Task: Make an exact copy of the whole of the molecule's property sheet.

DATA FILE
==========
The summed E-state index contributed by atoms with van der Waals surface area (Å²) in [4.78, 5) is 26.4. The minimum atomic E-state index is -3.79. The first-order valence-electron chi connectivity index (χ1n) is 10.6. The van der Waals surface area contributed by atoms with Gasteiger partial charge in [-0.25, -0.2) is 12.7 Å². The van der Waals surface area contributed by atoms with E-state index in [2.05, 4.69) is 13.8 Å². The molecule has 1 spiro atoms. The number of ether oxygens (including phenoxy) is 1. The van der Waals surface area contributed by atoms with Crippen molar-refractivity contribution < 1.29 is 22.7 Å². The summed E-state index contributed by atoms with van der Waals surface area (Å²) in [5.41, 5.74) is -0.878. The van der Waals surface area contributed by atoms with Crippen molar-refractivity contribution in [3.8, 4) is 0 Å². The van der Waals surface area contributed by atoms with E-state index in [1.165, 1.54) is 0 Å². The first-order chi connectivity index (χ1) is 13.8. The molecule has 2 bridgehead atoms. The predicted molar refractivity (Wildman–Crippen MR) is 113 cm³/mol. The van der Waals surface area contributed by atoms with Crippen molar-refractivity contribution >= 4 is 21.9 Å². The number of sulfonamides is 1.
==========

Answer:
The summed E-state index contributed by atoms with van der Waals surface area (Å²) in [4.78, 5) is 26.4. The minimum atomic E-state index is -3.79. The first-order valence-electron chi connectivity index (χ1n) is 10.6. The van der Waals surface area contributed by atoms with Gasteiger partial charge in [-0.25, -0.2) is 12.7 Å². The van der Waals surface area contributed by atoms with E-state index in [2.05, 4.69) is 13.8 Å². The molecule has 1 spiro atoms. The number of ether oxygens (including phenoxy) is 1. The van der Waals surface area contributed by atoms with Crippen molar-refractivity contribution < 1.29 is 22.7 Å². The summed E-state index contributed by atoms with van der Waals surface area (Å²) in [5.41, 5.74) is -0.878. The van der Waals surface area contributed by atoms with Crippen molar-refractivity contribution in [3.8, 4) is 0 Å². The van der Waals surface area contributed by atoms with E-state index in [1.165, 1.54) is 0 Å². The first-order chi connectivity index (χ1) is 13.8. The molecule has 2 bridgehead atoms. The predicted molar refractivity (Wildman–Crippen MR) is 113 cm³/mol. The van der Waals surface area contributed by atoms with Crippen molar-refractivity contribution >= 4 is 21.9 Å². The number of sulfonamides is 1.